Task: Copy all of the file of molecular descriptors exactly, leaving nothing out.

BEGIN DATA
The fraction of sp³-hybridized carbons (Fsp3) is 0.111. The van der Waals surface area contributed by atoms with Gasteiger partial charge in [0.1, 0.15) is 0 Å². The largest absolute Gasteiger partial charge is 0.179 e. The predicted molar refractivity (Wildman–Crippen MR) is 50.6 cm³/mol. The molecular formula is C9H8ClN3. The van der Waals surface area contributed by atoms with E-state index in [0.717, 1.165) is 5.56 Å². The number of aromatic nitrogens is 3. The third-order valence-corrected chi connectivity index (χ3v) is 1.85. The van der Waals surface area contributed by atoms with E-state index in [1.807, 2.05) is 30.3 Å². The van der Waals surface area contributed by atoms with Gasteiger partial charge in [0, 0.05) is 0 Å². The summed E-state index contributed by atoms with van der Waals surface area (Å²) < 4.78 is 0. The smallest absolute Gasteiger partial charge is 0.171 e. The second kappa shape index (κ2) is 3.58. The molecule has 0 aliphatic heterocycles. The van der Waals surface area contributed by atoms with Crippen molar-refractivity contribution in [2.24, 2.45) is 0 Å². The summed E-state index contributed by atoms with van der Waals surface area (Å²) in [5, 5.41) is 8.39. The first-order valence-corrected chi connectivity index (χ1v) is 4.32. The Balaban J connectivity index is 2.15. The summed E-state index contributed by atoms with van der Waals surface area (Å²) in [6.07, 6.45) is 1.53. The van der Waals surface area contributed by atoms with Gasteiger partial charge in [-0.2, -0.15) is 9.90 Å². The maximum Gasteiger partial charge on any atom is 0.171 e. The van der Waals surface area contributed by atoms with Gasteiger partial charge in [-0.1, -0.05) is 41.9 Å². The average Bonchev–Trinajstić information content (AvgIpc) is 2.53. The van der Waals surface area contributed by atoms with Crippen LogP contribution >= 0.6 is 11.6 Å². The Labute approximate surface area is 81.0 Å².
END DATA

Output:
The fraction of sp³-hybridized carbons (Fsp3) is 0.111. The van der Waals surface area contributed by atoms with Gasteiger partial charge in [0.1, 0.15) is 0 Å². The largest absolute Gasteiger partial charge is 0.179 e. The predicted molar refractivity (Wildman–Crippen MR) is 50.6 cm³/mol. The molecular formula is C9H8ClN3. The van der Waals surface area contributed by atoms with E-state index in [0.717, 1.165) is 5.56 Å². The number of aromatic nitrogens is 3. The third-order valence-corrected chi connectivity index (χ3v) is 1.85. The van der Waals surface area contributed by atoms with E-state index in [1.807, 2.05) is 30.3 Å². The van der Waals surface area contributed by atoms with Gasteiger partial charge in [0, 0.05) is 0 Å². The summed E-state index contributed by atoms with van der Waals surface area (Å²) < 4.78 is 0. The smallest absolute Gasteiger partial charge is 0.171 e. The second kappa shape index (κ2) is 3.58. The molecule has 0 aliphatic heterocycles. The van der Waals surface area contributed by atoms with Crippen molar-refractivity contribution in [2.24, 2.45) is 0 Å². The summed E-state index contributed by atoms with van der Waals surface area (Å²) in [5, 5.41) is 8.39. The first-order valence-corrected chi connectivity index (χ1v) is 4.32. The Balaban J connectivity index is 2.15. The summed E-state index contributed by atoms with van der Waals surface area (Å²) in [6.07, 6.45) is 1.53. The van der Waals surface area contributed by atoms with Gasteiger partial charge in [-0.2, -0.15) is 9.90 Å². The maximum Gasteiger partial charge on any atom is 0.171 e. The van der Waals surface area contributed by atoms with Gasteiger partial charge in [-0.1, -0.05) is 41.9 Å². The average Bonchev–Trinajstić information content (AvgIpc) is 2.53. The van der Waals surface area contributed by atoms with Crippen LogP contribution >= 0.6 is 11.6 Å². The Labute approximate surface area is 81.0 Å².